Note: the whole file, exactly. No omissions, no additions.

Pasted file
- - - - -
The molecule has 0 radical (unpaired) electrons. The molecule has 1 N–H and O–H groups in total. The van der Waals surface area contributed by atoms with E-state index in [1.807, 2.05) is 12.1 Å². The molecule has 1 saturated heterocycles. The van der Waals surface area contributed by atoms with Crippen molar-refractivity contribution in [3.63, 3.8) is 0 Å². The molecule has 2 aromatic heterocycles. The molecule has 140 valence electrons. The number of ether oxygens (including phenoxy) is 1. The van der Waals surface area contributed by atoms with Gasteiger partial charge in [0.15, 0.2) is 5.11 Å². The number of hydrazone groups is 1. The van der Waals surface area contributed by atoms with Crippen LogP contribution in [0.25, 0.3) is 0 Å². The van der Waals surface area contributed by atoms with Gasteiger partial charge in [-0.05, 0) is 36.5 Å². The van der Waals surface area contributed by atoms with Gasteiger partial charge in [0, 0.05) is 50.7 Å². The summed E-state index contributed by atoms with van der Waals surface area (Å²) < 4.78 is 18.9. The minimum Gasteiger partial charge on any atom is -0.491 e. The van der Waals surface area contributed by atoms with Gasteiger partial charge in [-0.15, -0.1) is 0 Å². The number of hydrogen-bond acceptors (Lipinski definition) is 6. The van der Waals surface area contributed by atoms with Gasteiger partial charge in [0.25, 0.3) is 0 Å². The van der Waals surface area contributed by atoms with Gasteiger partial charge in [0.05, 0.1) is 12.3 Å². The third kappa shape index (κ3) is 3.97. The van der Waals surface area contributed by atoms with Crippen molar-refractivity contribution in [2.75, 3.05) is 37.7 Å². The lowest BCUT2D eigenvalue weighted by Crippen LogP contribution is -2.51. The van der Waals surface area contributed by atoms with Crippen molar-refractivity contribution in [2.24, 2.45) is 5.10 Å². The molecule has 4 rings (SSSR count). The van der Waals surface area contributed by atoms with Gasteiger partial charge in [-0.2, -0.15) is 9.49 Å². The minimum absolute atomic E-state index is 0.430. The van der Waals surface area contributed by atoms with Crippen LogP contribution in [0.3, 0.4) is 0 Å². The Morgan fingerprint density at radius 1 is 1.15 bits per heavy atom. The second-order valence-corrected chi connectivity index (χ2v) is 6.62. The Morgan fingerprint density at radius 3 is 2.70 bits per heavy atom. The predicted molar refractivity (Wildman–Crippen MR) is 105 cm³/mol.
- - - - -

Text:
The molecule has 0 radical (unpaired) electrons. The molecule has 1 N–H and O–H groups in total. The van der Waals surface area contributed by atoms with E-state index in [1.807, 2.05) is 12.1 Å². The molecule has 1 saturated heterocycles. The van der Waals surface area contributed by atoms with Crippen molar-refractivity contribution in [3.63, 3.8) is 0 Å². The molecule has 2 aromatic heterocycles. The molecule has 140 valence electrons. The number of ether oxygens (including phenoxy) is 1. The van der Waals surface area contributed by atoms with Gasteiger partial charge in [0.15, 0.2) is 5.11 Å². The number of hydrazone groups is 1. The van der Waals surface area contributed by atoms with Crippen LogP contribution in [0.25, 0.3) is 0 Å². The van der Waals surface area contributed by atoms with Gasteiger partial charge in [-0.05, 0) is 36.5 Å². The van der Waals surface area contributed by atoms with Gasteiger partial charge in [0, 0.05) is 50.7 Å². The summed E-state index contributed by atoms with van der Waals surface area (Å²) < 4.78 is 18.9. The minimum Gasteiger partial charge on any atom is -0.491 e. The van der Waals surface area contributed by atoms with Gasteiger partial charge in [-0.15, -0.1) is 0 Å². The number of hydrogen-bond acceptors (Lipinski definition) is 6. The van der Waals surface area contributed by atoms with Gasteiger partial charge in [0.25, 0.3) is 0 Å². The van der Waals surface area contributed by atoms with Gasteiger partial charge in [0.05, 0.1) is 12.3 Å². The third kappa shape index (κ3) is 3.97. The van der Waals surface area contributed by atoms with Crippen molar-refractivity contribution in [2.75, 3.05) is 37.7 Å². The lowest BCUT2D eigenvalue weighted by Crippen LogP contribution is -2.51. The van der Waals surface area contributed by atoms with Crippen molar-refractivity contribution in [2.24, 2.45) is 5.10 Å². The molecule has 4 rings (SSSR count). The van der Waals surface area contributed by atoms with Gasteiger partial charge in [-0.2, -0.15) is 9.49 Å². The minimum absolute atomic E-state index is 0.430. The van der Waals surface area contributed by atoms with Crippen LogP contribution in [0.3, 0.4) is 0 Å². The Morgan fingerprint density at radius 1 is 1.15 bits per heavy atom. The second-order valence-corrected chi connectivity index (χ2v) is 6.62. The Morgan fingerprint density at radius 3 is 2.70 bits per heavy atom. The predicted molar refractivity (Wildman–Crippen MR) is 105 cm³/mol.